Monday, April 14, 2008


I've started working part-time and that means I have started commuting part-time. I get stuck in the morning rush and try to grab coffee or dinner with friends at the end of the day to avoid participating in the evening rush. Sometimes I succeed. And sometimes, I sit in traffic, chewing on exhaust and trying to make conversation with my cab driver as gridlock eats us up for what seems like hours (most times it is hours...)

The standard cab fare from Zamalek - where we live - to the AUC campus - where we work -- is normally about 5LE (a little less than $1). When I first arrived, I made sure I knew just enough Arabic to make my way home and negotiate the appropriate fare. I constantly tried to find ways to get 5LE notes as change so that I could hoard cab fare. I was going to pay 5LE and not a piaster more.

The trick is to know how much is standard and how much you are prepared to pay, hand the money to the driver and walk away. If you turn back or hesitate, there's a long, loud, pointless negotiation for more money. And my Arabic just isn't strong enough for that.

Everytime I got in a cab, I would make sure the driver wasn't taking the scenic route to increase the fare. "Ya Mohammed, just because I'm going to the American University, does not mean I don't know how much this ride is going to cost". "No, no, turn left here -- it's shorter this way." "Why would you take July 26 at this time of day?" I was constantly on guard, lest someone tried to rip me off or take me for a "foreigner".

In recent weeks, I've begun to hear about rising food costs and shortages of daily staples. We work for an international institution, live in the most priviledged part of town and spend money like it's falling off a monopoly board. We are so far removed from the challenges of the average Egyptian, it is ridiculous, really. What we spend on a dinner with friends is often the monthly income of a local policeman or teacher.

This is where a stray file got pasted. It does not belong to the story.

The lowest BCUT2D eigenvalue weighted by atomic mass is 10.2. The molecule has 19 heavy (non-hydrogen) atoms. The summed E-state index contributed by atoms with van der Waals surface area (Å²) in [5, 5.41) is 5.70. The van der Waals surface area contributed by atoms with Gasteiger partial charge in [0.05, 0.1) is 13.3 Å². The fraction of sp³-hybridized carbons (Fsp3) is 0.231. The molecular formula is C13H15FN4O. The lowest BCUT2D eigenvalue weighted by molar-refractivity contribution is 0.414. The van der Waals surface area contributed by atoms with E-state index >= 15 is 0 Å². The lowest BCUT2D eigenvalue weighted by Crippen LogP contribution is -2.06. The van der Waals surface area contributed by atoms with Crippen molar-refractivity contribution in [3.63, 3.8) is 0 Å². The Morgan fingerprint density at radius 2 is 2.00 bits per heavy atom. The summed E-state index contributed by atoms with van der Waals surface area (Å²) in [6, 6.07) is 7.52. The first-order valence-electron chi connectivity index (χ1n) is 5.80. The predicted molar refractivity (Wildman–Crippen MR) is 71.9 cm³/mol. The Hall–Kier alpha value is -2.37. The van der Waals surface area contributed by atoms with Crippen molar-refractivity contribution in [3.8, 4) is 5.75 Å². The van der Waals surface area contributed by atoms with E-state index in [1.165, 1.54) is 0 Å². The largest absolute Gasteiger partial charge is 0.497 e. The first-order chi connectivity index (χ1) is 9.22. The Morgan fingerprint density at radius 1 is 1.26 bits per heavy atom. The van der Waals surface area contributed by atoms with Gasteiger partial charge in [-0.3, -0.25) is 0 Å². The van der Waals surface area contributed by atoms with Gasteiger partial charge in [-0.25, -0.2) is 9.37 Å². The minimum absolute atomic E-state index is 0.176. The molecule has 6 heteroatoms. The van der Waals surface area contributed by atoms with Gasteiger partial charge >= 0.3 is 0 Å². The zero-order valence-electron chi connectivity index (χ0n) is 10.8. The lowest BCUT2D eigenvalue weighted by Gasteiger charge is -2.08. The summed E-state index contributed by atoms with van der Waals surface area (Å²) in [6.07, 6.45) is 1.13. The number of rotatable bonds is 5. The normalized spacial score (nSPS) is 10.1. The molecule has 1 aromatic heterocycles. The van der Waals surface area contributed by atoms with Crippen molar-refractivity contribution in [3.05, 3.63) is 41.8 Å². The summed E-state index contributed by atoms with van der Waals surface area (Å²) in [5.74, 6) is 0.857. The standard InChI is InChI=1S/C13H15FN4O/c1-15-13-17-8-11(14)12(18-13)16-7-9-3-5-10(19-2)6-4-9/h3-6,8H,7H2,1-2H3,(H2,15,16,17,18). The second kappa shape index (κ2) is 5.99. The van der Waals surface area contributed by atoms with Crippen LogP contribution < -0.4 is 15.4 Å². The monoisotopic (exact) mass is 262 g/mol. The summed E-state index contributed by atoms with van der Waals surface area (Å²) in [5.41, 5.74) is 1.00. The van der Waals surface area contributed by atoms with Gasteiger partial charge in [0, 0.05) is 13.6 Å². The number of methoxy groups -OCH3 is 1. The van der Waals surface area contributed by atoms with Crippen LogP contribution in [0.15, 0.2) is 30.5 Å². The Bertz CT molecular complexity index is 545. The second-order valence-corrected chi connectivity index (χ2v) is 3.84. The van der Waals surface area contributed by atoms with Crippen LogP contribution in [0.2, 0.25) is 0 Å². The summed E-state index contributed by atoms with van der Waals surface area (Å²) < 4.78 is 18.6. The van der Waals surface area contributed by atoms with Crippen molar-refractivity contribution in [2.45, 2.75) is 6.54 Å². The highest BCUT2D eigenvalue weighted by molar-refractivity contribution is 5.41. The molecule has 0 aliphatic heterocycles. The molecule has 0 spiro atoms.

Learning this has made me more philosophical in many ways. I no longer get angry at the cab driver or stress out if my ride is 30 minutes instead of 20. Malesh, we'll get there when we get there. Me sitting in the back of his cab squacking in my incomprehensible Arabic isn't going to clear the traffic. If we take the longer route, sometimes that means we move the whole time instead of taking the shorter route that literally soaks my every pore with lead and diesel exhaust. Sometimes it means we take the longer route and there's no upside, but there you go. At least I have the priviledge of being able to afford to be driven to and from my work.

Now, when the driver asks me for 10LE from campus to Zamalek, I don't argue. I just say ok and hop in their cab. And when I reach my destination, I do what I have always done: I get out, thank the driver, pay him and walk away.

I am probably not making an ounce of difference in the overall situation of the people around me. But I'm finding that my stress levels are lower. And that is worth the all the 5-10LEs notes I can find.

All photos and text copyright Sufia Lodhi 2008

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